Oranga Tamariki’s review into their own practices of uplifting newborn babies, spurred by a Newsroom investigation from June, has been released today. Here’s why it happened and what it says.
Why was there a review?
In June, Newsroom released a video showing the attempted uplift of a Māori newborn from his 19-year-old mother in the Hawke’s Bay. In the video, Oranga Tamariki tried countless times to uplift the child, even locking the mother’s midwife and family out of the hospital, leaving the frightened teenager trying to stay awake until 2am to stop her baby being taken away. After the video was published, four separate inquiries opened into the uplifting of children by the ministry.
Yes, four. One is being conducted by Chief Ombudsman Peter Boshier, another by Children’s Commissioner Andrew Becroft, a specific Māori inquiry by Whānau Ora, and today’s results pertain to an internal investigation by Oranga Tamariki.
Becroft’s inquiry will focus on uplifts of children under three months old, while Boshier’s was opened after what he said was “justifiable concern” from the public about the uplifting practices. Both Becroft and Boshier’s investigations are independent from Oranga Tamariki’s which has been a concern of the internal investigation.
What is the focus of the internal Oranga Tamariki review?
On June 18, the government released the terms of reference, which stated the review would focus on the “quality of Oranga Tamariki engagement, assessment and planning and our approach to inter-agency working.” It is specifically related to the Hawke’s Bay case.
What has the review found?
The review has found that the processes carried out during the attempted uplift of the Hawke’s Bay baby were not in the best interests of the child or his whānau.
Chief executive Grainne Moss said the handling of the Hawke’s Bay case was “unacceptable”.
“I know we have hurt this whānau – and I am truly sorry… Our work here wasn’t of a high standard and our usual checks and balances also failed. While there were safety concerns for this baby, we didn’t do a good job for this family.”
The review said the ministry should have tried harder to “build good relationships with whānau members or to explore options to place the baby with wider family.”
It also said there had been too much reliance on “historical information” when deciding on the baby’s safety. The court order for uplift noted a family history of domestic violence, reported Newsroom in their video, which the mother and her whānau denies.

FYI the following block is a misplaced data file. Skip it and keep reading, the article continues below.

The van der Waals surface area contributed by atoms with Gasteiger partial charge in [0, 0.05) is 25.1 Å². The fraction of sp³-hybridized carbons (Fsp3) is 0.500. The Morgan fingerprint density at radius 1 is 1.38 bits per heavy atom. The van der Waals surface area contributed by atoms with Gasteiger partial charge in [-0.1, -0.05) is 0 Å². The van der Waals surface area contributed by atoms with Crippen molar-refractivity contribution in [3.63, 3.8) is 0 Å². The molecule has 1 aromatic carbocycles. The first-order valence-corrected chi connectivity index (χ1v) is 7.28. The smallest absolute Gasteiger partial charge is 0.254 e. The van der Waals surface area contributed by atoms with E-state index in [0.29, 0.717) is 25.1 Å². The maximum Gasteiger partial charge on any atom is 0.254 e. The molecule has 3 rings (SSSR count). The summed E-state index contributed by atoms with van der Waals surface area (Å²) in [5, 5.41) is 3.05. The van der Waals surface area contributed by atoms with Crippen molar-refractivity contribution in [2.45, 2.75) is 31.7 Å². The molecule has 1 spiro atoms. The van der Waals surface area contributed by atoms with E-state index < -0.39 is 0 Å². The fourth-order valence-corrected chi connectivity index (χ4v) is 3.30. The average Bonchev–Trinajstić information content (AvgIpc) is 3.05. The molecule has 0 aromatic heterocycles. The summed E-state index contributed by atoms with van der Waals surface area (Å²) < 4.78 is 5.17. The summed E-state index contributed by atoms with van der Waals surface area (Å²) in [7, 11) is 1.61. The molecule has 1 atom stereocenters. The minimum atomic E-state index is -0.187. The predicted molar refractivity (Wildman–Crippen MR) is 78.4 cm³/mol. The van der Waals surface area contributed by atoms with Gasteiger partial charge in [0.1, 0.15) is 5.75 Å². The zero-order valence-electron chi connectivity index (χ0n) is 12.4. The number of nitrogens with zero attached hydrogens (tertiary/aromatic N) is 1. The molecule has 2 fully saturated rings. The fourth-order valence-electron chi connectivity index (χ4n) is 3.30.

What happens now?
The review recommended five changes to the uplifting process. The changes are:
- “Unless there is a clear need for action to protect a child from immediate and imminent danger, all interim custody order applications will be made ‘on notice’ to ensure the family is given the opportunity to have their say before a judge makes a final decision.”
- “When staff need to act faster to keep a child safe, every Section 78 ‘without notice’ application will go through additional checks with a regional legal manager, a site manager and a practice leader all signing off.”
- “Additional investment will be made into staff training nationwide and greater supervision for family group conferences.”
- “Our practise leaders on every site will look at all reports of concern for unborn and newborn babies and check that we put the right planning and assessment around vulnerable mothers at the earliest opportunity.”
- “In Hastings, more resources and training will be provided to staff and a new Regional Supervisor appointed.”
All the recommendations had been accepted. Moss said it was clear that there were mistakes made in the attempted uplift of the Hawke’s Bay baby. “We need to own up to that and make sure we do everything we can to prevent them from happening again… I am making a personal commitment to meet with every site in the country to talk to my staff about the high level of professional practice I expect from them.”
What about the family at the centre of the investigation?
Oranga Tamariki says they have apologised to the family through their lawyer and offered a face-to-face apology, which was rejected. The family refused to participate in the inquiry from the very beginning, telling Newsroom in June they were after an independent inquiry and that an internal review was “akin to leaving Dracula in charge of the blood bank.”